Wed. Aug 10th, 2022

While then-Prime Minister Stephen McNeil begged people to “stay home” during the first COVID-19 lockdown last year, Nova Scotia’s messages on social media have consistently taken a gentler, often humorous approach to encouraging people to follow restrictions on public health.

Whether it’s two beloved Nova Scotians who want to “take things to the next level” by being tested for COVID-19 or on “the worst Noël,” said the experts, limit our social circles and stay six meters away, ” examples are plentiful.

“In a difficult situation, it’s a way to break the ice with people,” said David Denny, Nova Scotia’s Chief Marketing Officer.

He said the province’s social media channels have experienced exponential growth since the pandemic began and registered engagement on its posts.

For example, the province’s Facebook followers have tripled to nearly 110,000 since the pandemic began, while its Instagram followers have increased nearly tenfold to more than 36,000.

Denny attributes this in part to the videos produced by private companies that the province can share on its social media channels.

In addition to these videos, the province has paid for promoted posts, mainly on platforms like Facebook, Twitter and Instagram. These posts have included everything from geographically targeted advertising for a regional pop-up test site to targeting a message to a specific demographic.

But it is unclear how much this marketing effort has cost taxpayers.

Nova Scotia’s Prime Minister Stephen McNeil made his ‘Stay the blazes home’ comment at a briefing in April 2020. (CBC)

A CBC News request for access to billing information regarding the province’s COVID-19 social media marketing strategy revealed that 61 of the 196 bills covering March 1, 2020 to July 15, 2021, did not include a total amount. The incomplete invoices came from Facebook, Twitter and Google.

Invoices from marketing companies and video production companies that the province worked with included the full amounts. Part of this effort included working with paid influencers.

Use of influencers

“Sometimes people just don’t want to hear from the government and the message will resonate more from a peer or someone who they feel is a peer they look up to … they also have a bigger [following] than we do, so it gets more eyes on the message, and it can sometimes be delivered in a way that only that segment of the population can deliver it, ”Denny said.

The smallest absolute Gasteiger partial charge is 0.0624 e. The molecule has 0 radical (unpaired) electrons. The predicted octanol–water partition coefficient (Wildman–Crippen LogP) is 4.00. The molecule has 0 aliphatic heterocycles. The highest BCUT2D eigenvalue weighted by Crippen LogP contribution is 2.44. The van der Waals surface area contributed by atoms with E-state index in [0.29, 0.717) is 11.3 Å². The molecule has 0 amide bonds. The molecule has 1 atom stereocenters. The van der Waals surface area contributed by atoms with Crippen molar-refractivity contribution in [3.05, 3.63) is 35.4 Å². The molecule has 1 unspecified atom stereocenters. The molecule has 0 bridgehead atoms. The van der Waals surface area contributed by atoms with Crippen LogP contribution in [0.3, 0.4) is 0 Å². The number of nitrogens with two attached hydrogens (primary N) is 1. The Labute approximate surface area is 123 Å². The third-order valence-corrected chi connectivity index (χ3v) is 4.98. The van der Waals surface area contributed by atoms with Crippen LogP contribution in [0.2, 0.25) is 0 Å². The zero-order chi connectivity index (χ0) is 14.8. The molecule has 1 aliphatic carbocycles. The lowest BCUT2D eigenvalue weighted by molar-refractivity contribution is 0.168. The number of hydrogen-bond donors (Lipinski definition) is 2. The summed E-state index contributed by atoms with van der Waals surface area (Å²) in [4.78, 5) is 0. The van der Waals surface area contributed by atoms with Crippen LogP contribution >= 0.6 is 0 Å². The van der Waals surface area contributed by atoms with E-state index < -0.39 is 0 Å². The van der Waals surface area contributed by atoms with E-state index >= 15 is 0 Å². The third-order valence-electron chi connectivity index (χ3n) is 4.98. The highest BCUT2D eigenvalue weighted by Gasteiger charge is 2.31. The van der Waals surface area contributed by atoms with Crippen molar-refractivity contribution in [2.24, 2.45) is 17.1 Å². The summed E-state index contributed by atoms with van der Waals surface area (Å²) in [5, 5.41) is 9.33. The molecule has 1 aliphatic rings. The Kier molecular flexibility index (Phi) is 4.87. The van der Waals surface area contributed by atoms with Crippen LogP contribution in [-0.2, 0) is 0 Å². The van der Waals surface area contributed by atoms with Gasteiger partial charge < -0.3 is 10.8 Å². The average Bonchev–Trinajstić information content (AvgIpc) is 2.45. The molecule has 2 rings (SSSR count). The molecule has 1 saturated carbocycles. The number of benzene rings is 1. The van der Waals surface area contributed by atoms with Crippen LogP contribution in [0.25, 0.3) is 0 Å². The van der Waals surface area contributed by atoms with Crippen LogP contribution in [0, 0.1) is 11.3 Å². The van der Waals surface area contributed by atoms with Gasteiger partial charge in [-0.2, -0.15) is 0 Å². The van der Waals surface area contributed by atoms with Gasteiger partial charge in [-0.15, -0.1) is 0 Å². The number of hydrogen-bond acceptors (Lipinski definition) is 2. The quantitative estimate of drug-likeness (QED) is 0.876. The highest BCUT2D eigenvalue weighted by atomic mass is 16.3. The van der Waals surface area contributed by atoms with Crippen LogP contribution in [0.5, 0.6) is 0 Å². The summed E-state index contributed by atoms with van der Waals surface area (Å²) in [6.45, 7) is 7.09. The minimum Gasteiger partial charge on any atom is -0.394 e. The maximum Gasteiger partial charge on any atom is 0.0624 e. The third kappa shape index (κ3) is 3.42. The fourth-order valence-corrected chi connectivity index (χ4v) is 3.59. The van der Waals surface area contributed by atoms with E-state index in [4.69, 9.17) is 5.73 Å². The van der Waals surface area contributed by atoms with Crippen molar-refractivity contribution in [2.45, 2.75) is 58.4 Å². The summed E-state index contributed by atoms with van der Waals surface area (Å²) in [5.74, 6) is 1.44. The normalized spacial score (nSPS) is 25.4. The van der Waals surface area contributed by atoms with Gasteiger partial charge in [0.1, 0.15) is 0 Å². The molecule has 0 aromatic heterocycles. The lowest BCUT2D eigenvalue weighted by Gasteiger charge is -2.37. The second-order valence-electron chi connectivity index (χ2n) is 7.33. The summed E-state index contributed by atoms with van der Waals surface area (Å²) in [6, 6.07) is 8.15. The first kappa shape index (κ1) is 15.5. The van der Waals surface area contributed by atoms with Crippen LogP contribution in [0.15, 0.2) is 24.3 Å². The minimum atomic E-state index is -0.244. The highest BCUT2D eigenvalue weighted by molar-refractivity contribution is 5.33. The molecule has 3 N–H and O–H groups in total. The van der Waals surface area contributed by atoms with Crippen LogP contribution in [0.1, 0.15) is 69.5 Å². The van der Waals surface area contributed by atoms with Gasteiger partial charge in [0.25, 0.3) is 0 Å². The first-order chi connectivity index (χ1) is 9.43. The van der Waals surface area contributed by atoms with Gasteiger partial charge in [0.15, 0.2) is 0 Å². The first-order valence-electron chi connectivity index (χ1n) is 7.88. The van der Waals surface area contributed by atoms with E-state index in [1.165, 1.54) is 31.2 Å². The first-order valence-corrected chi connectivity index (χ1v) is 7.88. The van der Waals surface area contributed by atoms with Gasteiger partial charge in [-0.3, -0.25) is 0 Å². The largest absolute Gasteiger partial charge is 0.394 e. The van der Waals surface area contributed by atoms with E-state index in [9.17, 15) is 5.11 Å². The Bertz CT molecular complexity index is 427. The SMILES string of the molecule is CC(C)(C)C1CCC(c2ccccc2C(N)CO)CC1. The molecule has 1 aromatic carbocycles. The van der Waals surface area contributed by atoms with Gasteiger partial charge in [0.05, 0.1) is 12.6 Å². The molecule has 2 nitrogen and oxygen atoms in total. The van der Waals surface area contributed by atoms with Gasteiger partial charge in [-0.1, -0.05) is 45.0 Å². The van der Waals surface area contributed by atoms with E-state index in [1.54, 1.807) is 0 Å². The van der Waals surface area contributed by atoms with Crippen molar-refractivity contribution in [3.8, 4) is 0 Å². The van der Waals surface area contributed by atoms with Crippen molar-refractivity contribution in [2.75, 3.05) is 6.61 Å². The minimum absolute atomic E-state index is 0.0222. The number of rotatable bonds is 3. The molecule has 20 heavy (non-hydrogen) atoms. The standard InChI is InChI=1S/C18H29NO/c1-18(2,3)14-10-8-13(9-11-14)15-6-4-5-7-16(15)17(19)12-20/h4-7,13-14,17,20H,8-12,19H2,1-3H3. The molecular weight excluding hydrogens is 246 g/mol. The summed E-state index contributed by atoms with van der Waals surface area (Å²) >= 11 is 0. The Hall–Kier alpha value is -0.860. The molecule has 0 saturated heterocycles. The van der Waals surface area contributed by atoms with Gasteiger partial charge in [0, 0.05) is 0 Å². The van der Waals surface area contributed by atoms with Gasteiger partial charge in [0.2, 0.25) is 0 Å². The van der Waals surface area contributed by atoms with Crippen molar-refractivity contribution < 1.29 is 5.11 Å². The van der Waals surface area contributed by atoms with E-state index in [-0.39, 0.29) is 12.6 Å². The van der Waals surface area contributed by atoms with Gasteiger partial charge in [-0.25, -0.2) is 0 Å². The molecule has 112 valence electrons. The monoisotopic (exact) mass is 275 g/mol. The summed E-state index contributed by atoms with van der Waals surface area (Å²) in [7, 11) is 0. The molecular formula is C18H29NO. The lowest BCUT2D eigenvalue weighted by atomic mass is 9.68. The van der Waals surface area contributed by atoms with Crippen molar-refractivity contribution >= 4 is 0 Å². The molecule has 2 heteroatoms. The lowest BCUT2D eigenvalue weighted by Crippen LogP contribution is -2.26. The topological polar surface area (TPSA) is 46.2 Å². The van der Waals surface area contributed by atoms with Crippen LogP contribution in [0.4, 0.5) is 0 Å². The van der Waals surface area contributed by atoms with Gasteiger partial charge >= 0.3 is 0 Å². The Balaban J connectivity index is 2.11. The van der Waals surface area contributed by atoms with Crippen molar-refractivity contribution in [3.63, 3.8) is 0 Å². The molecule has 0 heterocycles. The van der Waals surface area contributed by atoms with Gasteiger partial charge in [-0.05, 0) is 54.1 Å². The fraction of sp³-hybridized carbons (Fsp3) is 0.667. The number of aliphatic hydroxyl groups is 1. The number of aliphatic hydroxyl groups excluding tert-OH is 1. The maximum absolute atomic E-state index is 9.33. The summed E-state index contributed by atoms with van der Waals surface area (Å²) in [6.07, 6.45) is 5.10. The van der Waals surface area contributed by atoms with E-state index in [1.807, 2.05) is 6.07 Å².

One of those influencers is Halifax’s Alicia McCarvell, a body positivity advocate who has 3.3 million followers on TikTok and 386,000 on Instagram.

The province paid Toronto marketing agency Shine Influencers $ 11,025 for McCarwell’s services for this video, as well as $ 15,687.50 for Canadian Content Studios to produce the video, which encourages people to get tested for COVID-19.

Another influencer, Andy Hay from Andy’s East Coast Kitchen, produced a video on how to make a Christmas dinner for under $ 50.

The province paid $ 3,955 to Toronto-based Diner Agency Inc. for influencer partnership and video creation.

Nova Scotia also used unpaid collaboration with local athletes and people in black Scottish and indigenous communities to spread the message of being vaccinated.

Dalhousie University marketing professor Mohammed El Hazzouri says Nova Scotia’s decision to use humor and thank people for following public health restrictions in their social media campaigns is effective. (Submitted by Mohammed El Hazzouri)

Dalhousie University marketing professor Mohammed El Hazzouri, who studies how people respond to public health messages, said the province’s social media strategy adopts the right tone.

“When you use humor, when you’re funny in your advertising, I think people are more receptive to that advertising,” he said. “People do not think about the details of the ad or come up with counter-arguments to what you say, and therefore the message becomes more accepted.”

Denny said it was part of the goal.

“That’s kind of our ultimate goal, because it was information that was important and information that at the end of the day was about keeping Nova Scotians safe,” he said. “And all we could do to make it more divisible, we looked at.”

‘It’s a strange time’

At the end of some videos, a narrator thanks Nova Scotians for following public health restrictions.

“We know it’s a strange time and we know you understand it, so thank you for staying home, following health advice, and taking care of each other,” the narrator said.

El Hazzouri liked this.

“I think this is very important, this recognition of, ‘we are working together on this,'” he said. “This is not a very common practice. I have not seen it widely in Canada, so this one stands out to me and thanks Nova Scotians for following the rules.”

As the pandemic has evolved from staying home during the first lockdown to gradual reopening and vaccinations – with some more lockdowns sprinkled in – Denny said the province is working to get more people vaccinated.

As of Friday, 75.9 percent of Nova Scotians were fully vaccinated against COVID-19.

“There are pockets of people who are harder to reach, or who are perhaps more hesitant,” Denny said. “We have taken steps to reach them and through targeted marketing efforts.”

But even though the province’s messages on social media have consistently offered a carrot to people, recent policies such as Proof of vaccination to participate in non-essential activities and mandatory vaccinations for provincial officials more to a stick.

“With these new policies in place … hopefully it encourages people to get vaccinated,” Denny said.

See Nova Scotia’s COVID-19 invoices on social media, covering March 1, 2020 to July 15, 2021.

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